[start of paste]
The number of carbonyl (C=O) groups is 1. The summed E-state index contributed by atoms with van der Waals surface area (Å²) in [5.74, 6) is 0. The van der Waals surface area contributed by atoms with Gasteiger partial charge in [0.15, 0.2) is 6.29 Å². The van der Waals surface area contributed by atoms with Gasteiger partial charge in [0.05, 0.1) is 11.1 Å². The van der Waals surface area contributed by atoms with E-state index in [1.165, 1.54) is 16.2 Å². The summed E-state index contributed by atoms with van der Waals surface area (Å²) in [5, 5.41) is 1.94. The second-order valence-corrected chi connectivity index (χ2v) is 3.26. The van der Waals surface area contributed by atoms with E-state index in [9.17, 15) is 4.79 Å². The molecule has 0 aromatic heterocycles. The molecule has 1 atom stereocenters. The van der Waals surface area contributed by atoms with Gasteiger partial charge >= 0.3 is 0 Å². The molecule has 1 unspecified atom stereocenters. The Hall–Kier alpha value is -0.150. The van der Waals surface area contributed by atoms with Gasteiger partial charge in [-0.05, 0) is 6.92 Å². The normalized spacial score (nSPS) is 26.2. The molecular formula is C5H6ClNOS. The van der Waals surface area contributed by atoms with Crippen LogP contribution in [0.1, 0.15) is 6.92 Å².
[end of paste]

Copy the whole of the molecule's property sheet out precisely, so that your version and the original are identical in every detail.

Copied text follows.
The number of carbonyl (C=O) groups is 1. The summed E-state index contributed by atoms with van der Waals surface area (Å²) in [5.74, 6) is 0. The van der Waals surface area contributed by atoms with Gasteiger partial charge in [0.15, 0.2) is 6.29 Å². The van der Waals surface area contributed by atoms with Gasteiger partial charge in [0.05, 0.1) is 11.1 Å². The van der Waals surface area contributed by atoms with E-state index in [1.165, 1.54) is 16.2 Å². The summed E-state index contributed by atoms with van der Waals surface area (Å²) in [5, 5.41) is 1.94. The second-order valence-corrected chi connectivity index (χ2v) is 3.26. The van der Waals surface area contributed by atoms with E-state index in [9.17, 15) is 4.79 Å². The molecule has 0 aromatic heterocycles. The molecule has 1 atom stereocenters. The van der Waals surface area contributed by atoms with Gasteiger partial charge >= 0.3 is 0 Å². The molecule has 1 unspecified atom stereocenters. The Hall–Kier alpha value is -0.150. The van der Waals surface area contributed by atoms with Gasteiger partial charge in [-0.05, 0) is 6.92 Å². The normalized spacial score (nSPS) is 26.2. The molecular formula is C5H6ClNOS. The van der Waals surface area contributed by atoms with Crippen LogP contribution in [0.1, 0.15) is 6.92 Å².